-- Managing assets, including opening bank and brokerage accounts for the estate, collecting life insurance and employer benefits, retitling property, arranging safekeeping of tangible personal property--and most important, making investment decisions.
Taking inventory may be easy, but deciding what to do with the assets is fraught with danger, because the executor can be held personally responsible for mistakes that cost the beneficiaries money. "The executor must size up the portfolio and make decisions," says Manning. You may have held on to a stock out of habit or because you didn't want to sell and incur capital-gains tax, but your executor must act in the best interests of your beneficiaries. You could sit on an investment, in other words, but your executor cannot.
-- Filing tax returns and paying taxes, which can mean completing federal and state income tax returns for the individual and for the estate itself, plus a federal estate tax return (where an estate exceeds $600,000, even if no tax is due) and state inheritance or estate tax returns.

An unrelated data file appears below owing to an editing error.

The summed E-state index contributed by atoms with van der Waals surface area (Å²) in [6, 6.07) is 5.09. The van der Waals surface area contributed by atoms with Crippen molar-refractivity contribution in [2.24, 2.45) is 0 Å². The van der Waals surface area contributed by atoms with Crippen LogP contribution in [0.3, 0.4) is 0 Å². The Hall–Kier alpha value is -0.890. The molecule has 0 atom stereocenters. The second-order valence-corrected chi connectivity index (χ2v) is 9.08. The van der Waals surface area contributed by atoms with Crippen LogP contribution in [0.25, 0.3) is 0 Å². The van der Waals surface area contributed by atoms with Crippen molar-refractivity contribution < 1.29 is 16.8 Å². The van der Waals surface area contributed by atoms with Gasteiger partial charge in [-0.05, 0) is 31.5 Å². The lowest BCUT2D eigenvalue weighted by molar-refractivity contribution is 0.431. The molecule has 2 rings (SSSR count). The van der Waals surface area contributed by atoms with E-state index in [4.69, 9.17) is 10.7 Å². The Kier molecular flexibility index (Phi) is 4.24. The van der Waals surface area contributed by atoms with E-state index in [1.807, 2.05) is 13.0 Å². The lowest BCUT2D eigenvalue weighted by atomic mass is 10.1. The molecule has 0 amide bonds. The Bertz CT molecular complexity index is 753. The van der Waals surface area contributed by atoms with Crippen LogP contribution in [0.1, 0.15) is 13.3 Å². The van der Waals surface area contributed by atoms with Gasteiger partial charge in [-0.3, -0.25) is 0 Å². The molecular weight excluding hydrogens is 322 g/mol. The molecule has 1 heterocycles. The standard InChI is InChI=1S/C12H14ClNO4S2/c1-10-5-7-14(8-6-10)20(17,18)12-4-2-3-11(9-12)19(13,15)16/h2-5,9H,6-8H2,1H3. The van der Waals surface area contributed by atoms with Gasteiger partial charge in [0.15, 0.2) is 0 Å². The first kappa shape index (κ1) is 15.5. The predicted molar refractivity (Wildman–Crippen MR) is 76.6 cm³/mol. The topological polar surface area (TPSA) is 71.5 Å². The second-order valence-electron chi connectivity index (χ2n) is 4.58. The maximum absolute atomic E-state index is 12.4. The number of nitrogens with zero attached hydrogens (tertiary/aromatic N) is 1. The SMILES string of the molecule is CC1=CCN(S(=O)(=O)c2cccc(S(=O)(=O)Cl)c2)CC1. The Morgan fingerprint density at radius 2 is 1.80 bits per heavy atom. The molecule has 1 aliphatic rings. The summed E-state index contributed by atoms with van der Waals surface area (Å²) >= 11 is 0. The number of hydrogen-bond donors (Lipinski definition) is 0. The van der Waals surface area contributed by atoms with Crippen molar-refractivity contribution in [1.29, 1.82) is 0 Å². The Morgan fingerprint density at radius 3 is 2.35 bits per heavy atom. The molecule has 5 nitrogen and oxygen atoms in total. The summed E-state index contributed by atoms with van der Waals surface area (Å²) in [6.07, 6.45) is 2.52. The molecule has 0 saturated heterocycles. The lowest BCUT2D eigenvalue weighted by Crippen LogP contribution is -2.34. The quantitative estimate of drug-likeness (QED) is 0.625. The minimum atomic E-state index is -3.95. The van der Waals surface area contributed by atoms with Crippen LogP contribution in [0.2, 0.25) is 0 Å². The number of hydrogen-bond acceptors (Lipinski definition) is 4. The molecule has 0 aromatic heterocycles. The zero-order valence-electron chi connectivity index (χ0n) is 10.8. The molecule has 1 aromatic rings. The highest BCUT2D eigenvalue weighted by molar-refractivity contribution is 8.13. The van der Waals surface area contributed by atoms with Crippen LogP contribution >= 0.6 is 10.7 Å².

-- Closing out the estate, distributing the assets, and making a final accounting to both the beneficiaries and the courts. Distributions can begin before the estate is settled, but your executor must keep enough in reserve to settle any final tax bills or other claims against the estate. Figuring out how much is enough can be tricky because, although a response is often received within a year, the government has three years from the filing date (nine months after death) to audit the estate tax return.
If you have a modest estate or if all your assets consist of easily valued stocks and bonds, a reliable family member may be able to do the job. On the other hand, if you own a closely held business, real estate, or limited partnerships, you need someone with financial savvy. It's important to value such assets properly, says Howard Gladston, head of trusts and estates at Ballon Stoll Bader & Nadler in New York, "so they have as low a value as possible for IRS purposes, yet a realistic value that will pass audit."
DOWNSIDE. Financial skills can be hired, of course, but at the very least you'll want your executor to be able to evaluate advice intelligently. Some people turn to professionals, naming a bank or trust company as executor. While a well-chosen institutional executor can offer an array of services, says Manning, "the downside that most people complain about with corporate fiduciaries is they change personnel a lot. It can be unsettling to a family to work one day with Harry, another with Elizabeth, then she leaves, and you're left with George."